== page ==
The “epic retro-futuristic hit”, as they put it, is really all that. The unlocking mechanism keeps unveiling more of the game as you play, and it only ever gets more awesome-er. Freezing cool and easily worth your 800 space bucks. It’s testament to the power of the original design that Taito can mutate and nurture it in these outrageous ways and yet keep the core true to the origins.
For the most of 2009 I spent my gaming time playing games from 2008 – Far Cry 2, Fable II, Rock Band 2, lots of cheap PSP & DS titles, Company Of Heroes, Dawn Of War (the first one) – but I thought it could be fun to put together a list of what was the best 2009 had to offer. For future reference, see.
I have not played many of the big hitters of 2009 so there’s bound to be holes, but these days, gaming is too big a pastime for one man to wholly take in with his free time (and income). Major omissions include Halo: ODST, Modern Warfare 2, Resident Evil 5 and Dragon Age: Origins, to name a few.
My ten best games of 2009:
- Space Hulk (board game)
- Batman: Arkham Asylum. I haven’t written about Rocksteady’s phenomenal take on Batman (because I’ve been too busy playing it), but it ranks as one of my all-time favorite games. Play it.
- Demon’s Souls
- GTA Chinatown Wars (DS)
- Shadow Complex
- Torchlight. I’ve been playing this for most of the holidays, it’s crazy good. Too bad about the lack of variety and the still missing multiplayer.
- Killzone 2
- Plants Vs Zombies. This Popcap title stole a ridiculous amount of time this year. Probably the best value for money all year. [Update April 2018: looks like the original isn’t available anymore. This Flash version looks like it might work: http://www.crazygames.com/game/plants-vs-zombies]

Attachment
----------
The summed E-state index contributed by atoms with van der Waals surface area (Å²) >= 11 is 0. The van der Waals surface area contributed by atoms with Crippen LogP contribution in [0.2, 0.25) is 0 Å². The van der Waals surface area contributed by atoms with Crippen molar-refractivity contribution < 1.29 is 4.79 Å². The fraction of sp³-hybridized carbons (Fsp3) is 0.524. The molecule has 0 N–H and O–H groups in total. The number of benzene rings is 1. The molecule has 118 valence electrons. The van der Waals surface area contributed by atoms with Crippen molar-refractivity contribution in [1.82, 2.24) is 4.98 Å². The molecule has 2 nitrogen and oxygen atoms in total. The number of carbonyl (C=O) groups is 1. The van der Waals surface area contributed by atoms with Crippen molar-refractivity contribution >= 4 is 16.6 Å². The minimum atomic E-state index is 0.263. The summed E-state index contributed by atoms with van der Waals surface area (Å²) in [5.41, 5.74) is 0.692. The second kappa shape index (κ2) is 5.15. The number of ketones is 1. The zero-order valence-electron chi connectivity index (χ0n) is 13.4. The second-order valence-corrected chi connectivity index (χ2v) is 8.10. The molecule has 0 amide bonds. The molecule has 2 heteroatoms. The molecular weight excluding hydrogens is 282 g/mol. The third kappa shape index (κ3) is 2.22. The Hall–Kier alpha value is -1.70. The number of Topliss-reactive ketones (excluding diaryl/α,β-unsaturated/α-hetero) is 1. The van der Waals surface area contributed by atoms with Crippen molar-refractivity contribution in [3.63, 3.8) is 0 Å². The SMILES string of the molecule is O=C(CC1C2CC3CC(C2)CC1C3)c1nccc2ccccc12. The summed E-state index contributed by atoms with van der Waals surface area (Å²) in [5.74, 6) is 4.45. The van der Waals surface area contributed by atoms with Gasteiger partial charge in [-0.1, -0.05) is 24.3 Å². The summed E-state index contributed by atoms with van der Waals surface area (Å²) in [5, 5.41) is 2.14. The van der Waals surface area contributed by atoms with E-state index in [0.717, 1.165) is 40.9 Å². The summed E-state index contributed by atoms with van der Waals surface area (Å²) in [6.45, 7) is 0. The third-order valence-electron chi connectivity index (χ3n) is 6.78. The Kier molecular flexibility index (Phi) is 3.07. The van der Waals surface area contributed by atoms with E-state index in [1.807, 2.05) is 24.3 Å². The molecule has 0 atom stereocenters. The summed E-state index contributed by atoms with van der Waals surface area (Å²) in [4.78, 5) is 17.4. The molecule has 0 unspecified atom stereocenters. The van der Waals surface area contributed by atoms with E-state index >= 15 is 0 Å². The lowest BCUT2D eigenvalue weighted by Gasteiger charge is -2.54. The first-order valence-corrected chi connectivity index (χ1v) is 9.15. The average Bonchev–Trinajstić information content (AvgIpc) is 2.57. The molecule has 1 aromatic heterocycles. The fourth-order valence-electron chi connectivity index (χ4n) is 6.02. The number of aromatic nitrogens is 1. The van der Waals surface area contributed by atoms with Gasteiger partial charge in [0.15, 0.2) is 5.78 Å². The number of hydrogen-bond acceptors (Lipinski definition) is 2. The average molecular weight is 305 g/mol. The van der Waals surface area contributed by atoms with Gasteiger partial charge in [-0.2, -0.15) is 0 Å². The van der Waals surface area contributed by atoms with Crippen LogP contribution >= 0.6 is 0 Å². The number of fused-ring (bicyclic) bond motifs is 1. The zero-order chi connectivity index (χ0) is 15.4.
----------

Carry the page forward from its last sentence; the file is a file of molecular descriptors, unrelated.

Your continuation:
- Street Fighter IV
- Rock Band Unplugged
I’m surprised by how many “small” games there are – mobile games and cheap PC games. Remarkably, the only one I was looking forward to before it hit was Killzone 2, the rest of these have been more or less very happy surprises.
World War I has not been used too much in videogames and tower defence games have been seen too much of lately. Combining the two with a cool concept of it all being just toys in a vintage mechanical arcade cabinet type of thing seems like a great fit. Another downloadable title with seemingly more creativity behind it than most retail titles these days.
I liked Orson Scott Card’s original short story of “Ender’s Game”. I was looking forward to checking out some of the author’s other work at some point. When Epic’s 2D Super Metroid homage Shadow Complex was announced, I was mildly interested due to it being based on Card’s novels. The game came out, reviewed very well and I decided to buy it. Then I learned of the many people boycotting the game. I considered this for a day and bought the game for 15 USD.
I am strongly against Card’s world view. This wouldn’t be so much of an issue for me unless he was also an outspoken advocate of these beliefs. It looks like the developer of the game, Chair, and the game’s writer, Peter David, have made an effort to steer clear of Card’s controversial themes while making a kick-ass game. I’ve played the game for most of tonight and it is really, really good. Nothing in the content has jarred with me in any way.
So what we have here is an author I want nothing to do with, lending his name to an entertainment product I enjoy a lot. It helps that as far as I can tell, the author has not collaborated in a very meaningful way with Chair, but rather Chair has taken the fictional world and name from the author to get some PR.